Capital improvements made to a home will increase the basis and lower the gain. Homeowners are probably familiar that large dollar expenses like roofs, appliances or major remodeling are capital improvements. However, many lower dollar items may also be considered improvements if they materially add value or extend the life of the property or adapts a portion of the home to a new use.

Homeowners are urged to keep records of money they spend on the home that they own over the years so that their tax professional can decide at the time of sale what they must report to IRS.

You can download a helpful Homeowners Tax Guide that explains in more detail and includes a worksheet to keep track of the basis of your home and capital improvements.

THE SECOND STORY | June 20th, 2019

How many bridges does A-town have….and

….what’s the legal speed limit?

Let’s see if our answers match!

Nobody pays attention…but I know where cops could issue lots of tickets! But I guess they’re busy with other items. Do you know of a place where our police officers could rake in a bunch of money re: tickets?

What drives me crazy, is how:

-some bike riders may have a helmet, but it’s not on their head.

-some bike riders don’t have any lights on, when it’s dark.

-some bike riders have no reflectors, or strips of reflector material, so they can be seen.

-some bike riders jump between the sidewalks and the streets.

and on and on and on….

If you have an idea of how many bridges we have…let me know and we can compare them!

Alameda Real Estate this Week

Broker Tour 16

Active listings (including 1 AC, 4 PCH) 46

Total pending 59

Sold 15

That’s a wrap! Short, sweet!

Have a fun weekend! best, marilyn


THE SECOND STORY | June 18th, 2019

Show Them You’re Serious

June and July are the busiest home sale months of the year. When inventory is in short supply and you may be competing with other offers, it is important to show the seller you’re serious. Make your offer look as good as possible because you may not get the chance to make or accept a counter-offer.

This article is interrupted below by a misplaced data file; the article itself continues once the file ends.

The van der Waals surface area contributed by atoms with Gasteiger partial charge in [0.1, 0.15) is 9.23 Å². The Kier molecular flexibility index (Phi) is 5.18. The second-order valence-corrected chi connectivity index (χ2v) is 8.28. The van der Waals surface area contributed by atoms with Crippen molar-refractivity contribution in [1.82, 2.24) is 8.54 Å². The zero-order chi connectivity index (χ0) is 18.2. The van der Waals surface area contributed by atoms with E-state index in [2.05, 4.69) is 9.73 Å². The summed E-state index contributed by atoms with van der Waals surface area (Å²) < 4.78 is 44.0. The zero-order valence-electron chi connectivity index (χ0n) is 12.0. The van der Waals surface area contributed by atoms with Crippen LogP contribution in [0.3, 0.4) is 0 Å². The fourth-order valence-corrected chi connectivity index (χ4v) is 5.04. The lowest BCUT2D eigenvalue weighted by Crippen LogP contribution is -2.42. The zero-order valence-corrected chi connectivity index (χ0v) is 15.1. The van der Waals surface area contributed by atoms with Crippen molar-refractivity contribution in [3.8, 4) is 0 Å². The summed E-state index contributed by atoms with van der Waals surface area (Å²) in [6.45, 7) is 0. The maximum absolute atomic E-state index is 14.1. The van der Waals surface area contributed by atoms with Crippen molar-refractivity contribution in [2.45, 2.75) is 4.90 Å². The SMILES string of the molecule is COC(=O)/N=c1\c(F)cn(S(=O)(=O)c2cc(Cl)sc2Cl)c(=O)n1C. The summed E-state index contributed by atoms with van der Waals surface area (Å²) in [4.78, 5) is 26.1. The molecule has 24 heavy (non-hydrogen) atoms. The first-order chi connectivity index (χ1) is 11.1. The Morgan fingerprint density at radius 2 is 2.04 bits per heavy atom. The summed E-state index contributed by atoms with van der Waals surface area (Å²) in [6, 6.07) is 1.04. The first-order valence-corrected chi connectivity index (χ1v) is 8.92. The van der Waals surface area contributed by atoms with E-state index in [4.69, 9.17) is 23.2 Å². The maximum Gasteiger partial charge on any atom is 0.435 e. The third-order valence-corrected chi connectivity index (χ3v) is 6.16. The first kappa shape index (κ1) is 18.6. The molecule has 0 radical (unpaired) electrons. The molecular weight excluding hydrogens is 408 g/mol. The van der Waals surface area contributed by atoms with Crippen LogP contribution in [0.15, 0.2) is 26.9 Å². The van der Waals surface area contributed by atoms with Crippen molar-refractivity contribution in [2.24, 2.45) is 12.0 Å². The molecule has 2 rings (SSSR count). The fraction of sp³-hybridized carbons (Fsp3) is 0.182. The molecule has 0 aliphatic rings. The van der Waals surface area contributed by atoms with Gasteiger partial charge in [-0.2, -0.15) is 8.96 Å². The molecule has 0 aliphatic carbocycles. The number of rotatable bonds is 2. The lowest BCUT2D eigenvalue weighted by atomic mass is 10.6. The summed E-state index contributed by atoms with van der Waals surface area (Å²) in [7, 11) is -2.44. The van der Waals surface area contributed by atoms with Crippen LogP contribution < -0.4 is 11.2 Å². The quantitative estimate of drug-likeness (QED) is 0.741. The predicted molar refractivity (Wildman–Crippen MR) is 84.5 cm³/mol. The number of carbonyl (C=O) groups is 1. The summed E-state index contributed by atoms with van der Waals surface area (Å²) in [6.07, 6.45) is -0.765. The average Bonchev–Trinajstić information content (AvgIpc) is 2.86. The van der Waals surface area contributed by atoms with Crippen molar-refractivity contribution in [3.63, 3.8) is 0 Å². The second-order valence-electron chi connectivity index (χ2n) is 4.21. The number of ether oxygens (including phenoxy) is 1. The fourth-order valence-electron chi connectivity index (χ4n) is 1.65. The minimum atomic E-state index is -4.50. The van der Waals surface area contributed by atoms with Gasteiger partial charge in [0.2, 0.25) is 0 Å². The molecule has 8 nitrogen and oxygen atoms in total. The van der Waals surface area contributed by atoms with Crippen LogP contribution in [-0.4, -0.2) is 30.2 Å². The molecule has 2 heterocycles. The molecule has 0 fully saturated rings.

Put yourself in the seller’s shoes. Your home has just gone on the market. There is lots of activity and suddenly, there is more than one offer to purchase. The seller’s first consideration may be to accept the highest offer but there are many other things to consider like closing dates, closing costs, possible repairs, contingencies and of course, the ability of the borrower to get a loan.

Offer a fair price for the property in your initial purchase agreement. It shows sincerity and good faith that you’re actually trying to purchase the home and not trying to take advantage of the seller. The old adage that you can always go up later may never happen if there are multiple offers on the property in the beginning.

  1. Remove the uncertainty that you may not be approved for a mortgage by having a pre-approval letter from your mortgage company.
  2. Show your sincerity by increasing the normal amount of earnest money customary for the area and price of the home. The earnest money will be applied toward your down payment and closing costs. Consider placing even more money in escrow when the contingencies have been met.
  3. Specify a closing date in the contract but acknowledge that you can be flexible to accommodate the sellers’ moving date. If it becomes an issue, it still must be mutually agreed upon.
  4. Make the contingency periods shorter if possible to make the seller feel that they’ll know sooner that the offer is solid.
  5. If the contingency really isn’t important to you, leave it out of the offer. The more contingencies included in a contract, the more the seller will wonder what might happen to keep it from closing.
  6. Write a personal note to the seller explaining why you like and want their home. Consider including a picture of your family and pets.
  7. If you’re not using a digital contract, physically sign the offer with a felt tip pen of contrasting color. You’d be surprised how this adds a personal touch to the offer.

One way to eliminate the competition of multiple offers is by not procrastinating. When you have decided to write a contract, don’t wait; do it immediately and ask your agent to deliver it quickly. Your agent will be able to help you craft a solid offer that makes you look serious and can give you advice that may be unique to your situation.